9, January 2020

Part-Design Possibilities Enabled by Additive Manufacturing

Part-Design Possibilities Enabled by Additive Manufacturing

Over the last five years, two main advances have helped additive manufacturing (AM) evolve from a prototyping technology to a viable production method. The first is in material development, where manufacturers can now create parts not just with plastics, but metals and other advanced materials. The second is in the sheer capabilities of AM machines.

Additionally, improvements in materials have advanced machine capabilities, and vice-versa, continuously propelling the industry forward to the point where AM is fast, can work with a wide range of materials, and delivers high levels of accuracy. But the next AM leap may not be due to materials or machines, but rather reimagining what is possible.

Part Consolidation with Additive Manufacturing

A prime example of the emerging paradigm shift is redesigning an assembly made from multiple pieces so that it becomes a single part that can be manufactured using AM technology. For example, I’ve been working with a manufacturer on a power generator’s burner nozzle; the original part comprises five individual components, which we’re consolidating into a single unit that eliminates the need for assembly. And because we’re redesigning the part — as opposed to simply replicating it — we’ve been able to increase its strength and temperature threshold.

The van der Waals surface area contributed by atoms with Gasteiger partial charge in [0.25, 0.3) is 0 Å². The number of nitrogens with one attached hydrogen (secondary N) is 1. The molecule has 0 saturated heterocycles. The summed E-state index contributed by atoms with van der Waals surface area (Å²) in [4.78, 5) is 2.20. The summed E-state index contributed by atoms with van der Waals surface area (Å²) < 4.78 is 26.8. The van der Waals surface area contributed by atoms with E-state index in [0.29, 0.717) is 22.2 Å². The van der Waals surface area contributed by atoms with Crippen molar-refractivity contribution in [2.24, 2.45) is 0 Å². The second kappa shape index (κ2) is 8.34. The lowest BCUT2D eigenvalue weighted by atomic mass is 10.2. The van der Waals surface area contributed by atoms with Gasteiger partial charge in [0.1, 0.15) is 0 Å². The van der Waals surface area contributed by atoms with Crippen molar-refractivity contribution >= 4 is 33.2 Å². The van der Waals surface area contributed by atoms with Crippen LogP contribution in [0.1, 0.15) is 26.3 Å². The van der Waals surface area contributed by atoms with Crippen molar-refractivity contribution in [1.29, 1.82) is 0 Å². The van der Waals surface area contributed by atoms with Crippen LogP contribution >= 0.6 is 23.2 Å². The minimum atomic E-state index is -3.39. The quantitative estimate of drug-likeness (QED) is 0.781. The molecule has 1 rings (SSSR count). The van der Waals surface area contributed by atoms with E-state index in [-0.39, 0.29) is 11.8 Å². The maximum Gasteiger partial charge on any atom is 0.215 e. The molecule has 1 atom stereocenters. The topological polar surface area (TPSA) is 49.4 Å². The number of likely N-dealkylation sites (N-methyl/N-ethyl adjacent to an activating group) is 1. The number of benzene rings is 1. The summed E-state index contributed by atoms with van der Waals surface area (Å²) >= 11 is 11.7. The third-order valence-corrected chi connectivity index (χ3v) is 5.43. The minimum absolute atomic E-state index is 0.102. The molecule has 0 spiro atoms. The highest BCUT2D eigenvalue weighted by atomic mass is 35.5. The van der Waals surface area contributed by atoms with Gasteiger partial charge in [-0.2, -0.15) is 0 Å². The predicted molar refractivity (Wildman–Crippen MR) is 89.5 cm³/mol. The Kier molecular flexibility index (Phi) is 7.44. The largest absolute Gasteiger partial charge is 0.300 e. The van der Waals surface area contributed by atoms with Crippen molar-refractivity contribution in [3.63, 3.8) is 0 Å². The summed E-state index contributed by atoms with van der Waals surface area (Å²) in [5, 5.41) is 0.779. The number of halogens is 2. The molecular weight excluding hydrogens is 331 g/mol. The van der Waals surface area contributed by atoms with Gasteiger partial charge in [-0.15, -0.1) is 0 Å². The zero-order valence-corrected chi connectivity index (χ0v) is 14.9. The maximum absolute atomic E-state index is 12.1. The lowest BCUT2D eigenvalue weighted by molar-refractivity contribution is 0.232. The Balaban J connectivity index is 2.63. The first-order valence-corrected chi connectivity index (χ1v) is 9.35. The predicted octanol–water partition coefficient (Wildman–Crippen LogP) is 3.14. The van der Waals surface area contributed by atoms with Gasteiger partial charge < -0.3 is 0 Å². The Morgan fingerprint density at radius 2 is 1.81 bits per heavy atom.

Moreover, this particular generator has around 30,000 parts, which presents a huge challenge: Trying to keep 30,000 parts in stock. So in addition to redesigning and consolidating parts, we’re also transitioning to a digital inventory. Instead of physical parts collecting dust in a warehouse, we’re developing a database of digital part designs. Using these files, additive manufacturing can support creating parts when they are needed much more quickly than traditional methods.

In traditional manufacturing, a part may require creating a mold and casting the part. Or it may be better to use CNC machining to grind, mill or drill the necessary features into the part, and perhaps weld or hand-assemble additional pieces to create what is needed. All of this takes time, labor and, at low volumes, considerable financial expense. Additive manufacturing can greatly reduce these resource drains by producing what you want, when you want it. Plus, the costs associated with maintaining physical inventory essentially disappears.

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